In the days before tax extensions, Sandy Schulz was a tax season widow. Her husband, Gary, was an accountant and virtually non-existent to his family during those four months prior to April 15, and to pass the time, she began taking night classes, anything and everything, including pottery. “I became a potter because of tax season,” Sandy says, and after taxes were in, the night classes provided a way, by her absence, for her kids to get to know their father again.
This Chesterfield artist was never allowed to take art classes as a child. “Crazy” artist relatives didn’t provide an acceptable role model. So she became an English teacher instead and taught in public schools for 15 years. It’s been about 10 years since pit firing took hold of Sandy’s imagination, and for her, the craft has been as much about experimentation as it has been about creation. In her pottery classes, no one taught her how to pit fire. Through exposure to artists from Florida and Germany, American Indian culture and techniques, and books, Sandy has honed her skill.
The pottery she creates has the warm, familiar personality of its creator. “I don’t do functional,” she says. To do that, glaze must be used, which gives the piece a cold, hard finish. Sandy’s pots still feel of the earth, which is exactly what she wants them to do. In colors ranging from white to black and every earthy brown and red in between, her pots do not have the glossy finish associated with other types of pottery, probably because Sandy doesn’t use the same Crayolas. Beginning with a three-foot deep hole in the ground, she fills the pit with “stuff.”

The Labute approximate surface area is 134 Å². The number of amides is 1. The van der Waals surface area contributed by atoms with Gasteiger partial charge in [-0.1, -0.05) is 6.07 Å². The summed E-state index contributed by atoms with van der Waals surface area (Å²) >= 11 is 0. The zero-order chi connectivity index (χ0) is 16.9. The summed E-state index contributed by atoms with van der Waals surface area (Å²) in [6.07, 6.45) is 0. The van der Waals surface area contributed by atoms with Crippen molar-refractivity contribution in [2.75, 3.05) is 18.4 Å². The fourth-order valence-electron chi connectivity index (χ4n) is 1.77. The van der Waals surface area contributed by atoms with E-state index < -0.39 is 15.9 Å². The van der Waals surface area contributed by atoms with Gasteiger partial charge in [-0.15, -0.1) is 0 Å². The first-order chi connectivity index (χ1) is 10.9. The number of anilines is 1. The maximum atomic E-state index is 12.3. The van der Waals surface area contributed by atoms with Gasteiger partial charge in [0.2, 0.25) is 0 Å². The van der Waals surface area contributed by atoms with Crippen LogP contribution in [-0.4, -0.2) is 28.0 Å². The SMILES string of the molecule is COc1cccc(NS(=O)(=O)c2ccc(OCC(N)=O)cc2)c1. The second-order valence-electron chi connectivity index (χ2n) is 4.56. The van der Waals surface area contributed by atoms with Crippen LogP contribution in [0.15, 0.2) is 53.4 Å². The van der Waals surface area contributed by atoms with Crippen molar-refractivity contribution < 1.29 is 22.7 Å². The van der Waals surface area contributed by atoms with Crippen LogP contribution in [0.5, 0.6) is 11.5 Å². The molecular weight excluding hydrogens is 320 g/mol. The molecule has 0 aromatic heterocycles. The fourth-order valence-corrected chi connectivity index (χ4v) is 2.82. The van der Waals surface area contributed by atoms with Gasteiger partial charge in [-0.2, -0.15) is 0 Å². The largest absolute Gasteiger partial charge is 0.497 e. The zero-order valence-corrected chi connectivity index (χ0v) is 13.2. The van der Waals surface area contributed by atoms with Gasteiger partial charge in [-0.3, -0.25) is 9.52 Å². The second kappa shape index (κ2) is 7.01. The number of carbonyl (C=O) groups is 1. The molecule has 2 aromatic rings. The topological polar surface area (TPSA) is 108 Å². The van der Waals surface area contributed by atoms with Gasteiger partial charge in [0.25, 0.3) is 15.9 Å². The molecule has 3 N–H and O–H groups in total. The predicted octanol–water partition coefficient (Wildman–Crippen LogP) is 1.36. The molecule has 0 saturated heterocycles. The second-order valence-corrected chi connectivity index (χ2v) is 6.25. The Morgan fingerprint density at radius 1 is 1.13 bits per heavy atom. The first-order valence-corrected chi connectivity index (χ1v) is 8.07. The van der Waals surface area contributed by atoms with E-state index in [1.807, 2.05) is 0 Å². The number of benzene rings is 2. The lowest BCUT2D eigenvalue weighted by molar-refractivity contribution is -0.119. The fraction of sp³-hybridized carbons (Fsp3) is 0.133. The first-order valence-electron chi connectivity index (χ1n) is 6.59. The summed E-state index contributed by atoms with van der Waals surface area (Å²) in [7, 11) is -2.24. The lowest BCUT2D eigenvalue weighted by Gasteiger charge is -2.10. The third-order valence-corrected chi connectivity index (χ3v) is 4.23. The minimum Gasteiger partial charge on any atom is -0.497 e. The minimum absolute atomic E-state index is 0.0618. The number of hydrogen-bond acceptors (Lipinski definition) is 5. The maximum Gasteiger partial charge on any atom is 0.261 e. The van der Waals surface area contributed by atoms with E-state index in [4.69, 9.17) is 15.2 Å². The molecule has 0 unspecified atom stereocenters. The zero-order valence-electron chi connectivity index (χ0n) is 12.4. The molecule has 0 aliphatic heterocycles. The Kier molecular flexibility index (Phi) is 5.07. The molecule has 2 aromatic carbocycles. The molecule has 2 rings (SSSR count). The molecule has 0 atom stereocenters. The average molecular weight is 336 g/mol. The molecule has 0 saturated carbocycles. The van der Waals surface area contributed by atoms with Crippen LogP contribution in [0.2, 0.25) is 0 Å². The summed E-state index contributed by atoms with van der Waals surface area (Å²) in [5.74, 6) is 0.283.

“Cow pies make a great mark,” Sandy says.
She also uses coffee grounds, copper wire, copper carbonate, salt, sawdust, banana peels, and onion. She’s even tried dog food but didn’t get any color. She then arranges her thrown pottery in the pit with the compost, covers it with both large and small pieces of wood, and lights the fire. By burning the pit from the top down, the pots heat gradually, burn all night, and cool slowly, which is the best way to prevent thermal shock and breakage.
"It speaks to me because it allows me to put a design on my pieces and allows Mother Nature and fire to do their work,” Sandy says. “I just get out of the way.”
Once the pit has cooled, Sandy digs in to discover what she and nature have created. Vivid colors emerge from the ash, but Sandy has the last say. If she doesn’t like a piece, it goes back in the pit, and she tries again. “That’s one reason why I love it so much,” Sandy says, “the unexpected result. Everything plays into it: weather, compost, temperature. It allows nature to come into how the pieces are going to turn out.”
Sandy relates this second-chance ability to her life, too. Now that the kids are grown, she says, “It’s my turn. Let’s see what I can do!” She still lets the teacher in her come out occasionally to pass on her hard-learned techniques. In fact, “The biggest joy I have is when I do a demonstration,” she says. “It’s the whole giving-back process of sharing what I do.”